« »
1 Comments Share
ESA VS HOS: The battle continues

TORONTO -- Not only are there significant inconsistencies in the way various provincial transport departments apply federal hours-of-service rules, but the driving time regime remains at odds with provincial labor legislation as well, trapping most private fleets behind the eight ball.

Today's Trucking first reported the discrepancy between Transport Canada's HOS regime and (to use just one example) Ontario's Employment Standards Act (ESA) in 2007, but very little has been done to close the gap since then, says Chris Andree of Gowling Lafleur Henderson LLP

(Be sure to read about the other HOS bombshell Andree's colleague Dean Saul reveals in the current August issue of Today's Trucking and also available as this week's online feature. Click here).

Double Standard: Private carriers are still
subject to stricter provincial labor codes.

Private carriers in Ontario especially, since most are provincially regulated, are subject to the Employment Standards Act (ESA), which limits working hours to 44 a week before overtime pay and requires a permit for over 48 hours -- rather than the HOS rules, which allow up to 70 hours per week and 14 on-duty hours a day. The same is true in most other provinces.

While Ottawa's rules make sense for the trucking industry, only for-hire carriers can take advantage of them.

Provincially regulated for-hire carriers also fall under the ESA. However, in Ontario, Sec. 18 of the Act specifically exempts “highway transport” carriers (truckers that haul beyond a 5 km radius) from the same limits private fleets are bound by. For-hire truckers must still pay drivers overtime (based on kilometers traveled per hours worked) but only after 60 hours, not 44.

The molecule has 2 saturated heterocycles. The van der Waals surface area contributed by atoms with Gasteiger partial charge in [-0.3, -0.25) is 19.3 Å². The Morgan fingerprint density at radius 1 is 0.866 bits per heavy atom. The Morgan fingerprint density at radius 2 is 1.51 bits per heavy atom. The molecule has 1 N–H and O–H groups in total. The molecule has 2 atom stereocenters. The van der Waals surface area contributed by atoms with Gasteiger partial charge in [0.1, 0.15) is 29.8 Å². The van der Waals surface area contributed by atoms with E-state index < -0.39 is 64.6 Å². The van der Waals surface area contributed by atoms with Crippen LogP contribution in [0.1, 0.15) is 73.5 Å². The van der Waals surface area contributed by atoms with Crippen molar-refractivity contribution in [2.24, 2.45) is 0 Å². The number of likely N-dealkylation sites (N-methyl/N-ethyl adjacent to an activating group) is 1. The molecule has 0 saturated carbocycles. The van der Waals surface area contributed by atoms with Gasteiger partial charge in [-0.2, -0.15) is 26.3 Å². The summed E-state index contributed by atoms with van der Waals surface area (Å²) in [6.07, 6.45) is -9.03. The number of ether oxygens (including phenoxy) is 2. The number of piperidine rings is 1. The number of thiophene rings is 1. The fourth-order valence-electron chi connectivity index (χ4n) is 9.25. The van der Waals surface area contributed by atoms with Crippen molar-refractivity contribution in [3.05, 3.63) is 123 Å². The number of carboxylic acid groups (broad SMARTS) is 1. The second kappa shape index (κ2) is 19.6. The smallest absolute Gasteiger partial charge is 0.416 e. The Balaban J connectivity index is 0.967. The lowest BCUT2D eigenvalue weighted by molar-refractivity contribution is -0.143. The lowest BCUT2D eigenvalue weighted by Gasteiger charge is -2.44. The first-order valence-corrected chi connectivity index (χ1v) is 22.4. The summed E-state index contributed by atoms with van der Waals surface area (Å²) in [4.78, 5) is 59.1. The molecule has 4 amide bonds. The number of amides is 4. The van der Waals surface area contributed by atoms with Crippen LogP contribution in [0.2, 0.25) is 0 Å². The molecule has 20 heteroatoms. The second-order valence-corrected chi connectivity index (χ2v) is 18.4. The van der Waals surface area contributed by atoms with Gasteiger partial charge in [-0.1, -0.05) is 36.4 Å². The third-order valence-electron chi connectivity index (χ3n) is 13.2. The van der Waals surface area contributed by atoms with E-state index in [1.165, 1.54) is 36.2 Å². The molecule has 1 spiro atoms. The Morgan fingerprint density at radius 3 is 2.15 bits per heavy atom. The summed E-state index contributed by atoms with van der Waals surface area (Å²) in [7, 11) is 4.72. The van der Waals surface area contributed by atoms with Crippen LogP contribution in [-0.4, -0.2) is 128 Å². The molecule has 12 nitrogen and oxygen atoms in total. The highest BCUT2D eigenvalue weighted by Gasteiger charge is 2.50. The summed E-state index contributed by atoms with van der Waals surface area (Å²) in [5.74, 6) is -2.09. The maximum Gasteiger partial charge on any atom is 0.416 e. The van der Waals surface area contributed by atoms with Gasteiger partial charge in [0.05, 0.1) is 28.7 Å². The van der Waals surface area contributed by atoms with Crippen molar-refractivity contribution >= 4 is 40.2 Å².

Asked about the issue more recently, Andree says there's no political motivation to end the two-tiered policy.

"The inconsistency between HOS and hours of work restrictions under the various provincial employment standards legislation continue to put private fleets at an unjustifiable competitive disadvantage which results in systemic violations of the employment legislation and increased costs to fleet operators, and ultimately consumers," he says.

"A concerted effort by the private fleets needs to be directed toward the Ministries of Labour in the provinces to address this issue for the benefit of all." 

Email Editor     Comment Below
Rate this Article!
Filed Under: HOS employment labor
We Recommend:
Popular this Week:
Social Activity




Notify me of other comments on this story (requires email and password)

* Please type the letters above exactly as they appear:  

Please Note:

While we value your feedback, please avoid profane or personal attacks. You should know that if your comment contains libelous, prejudicial or just plain wrong statements, it will be deleted.


Care is needed with anti labor governments in charge both provincially and federally, we'll have to watch closely any decisions put in place. Truck drivers are already one of the most highly abused in the labor force. Especially now, with the economy the way it is. Running over hours to make deliveries. Giving up hours to cut rates, sitting for hours or days at deliveries or pickups without being compensated, all in the fear of losing their job. Listing truck drivers as a profession, and coming out with specific legislation to protect these drivers from unscrupulous carriers is needed. It's just a hope that some day maybe, we'll be treated like humans.

Report Abuse

Video Reel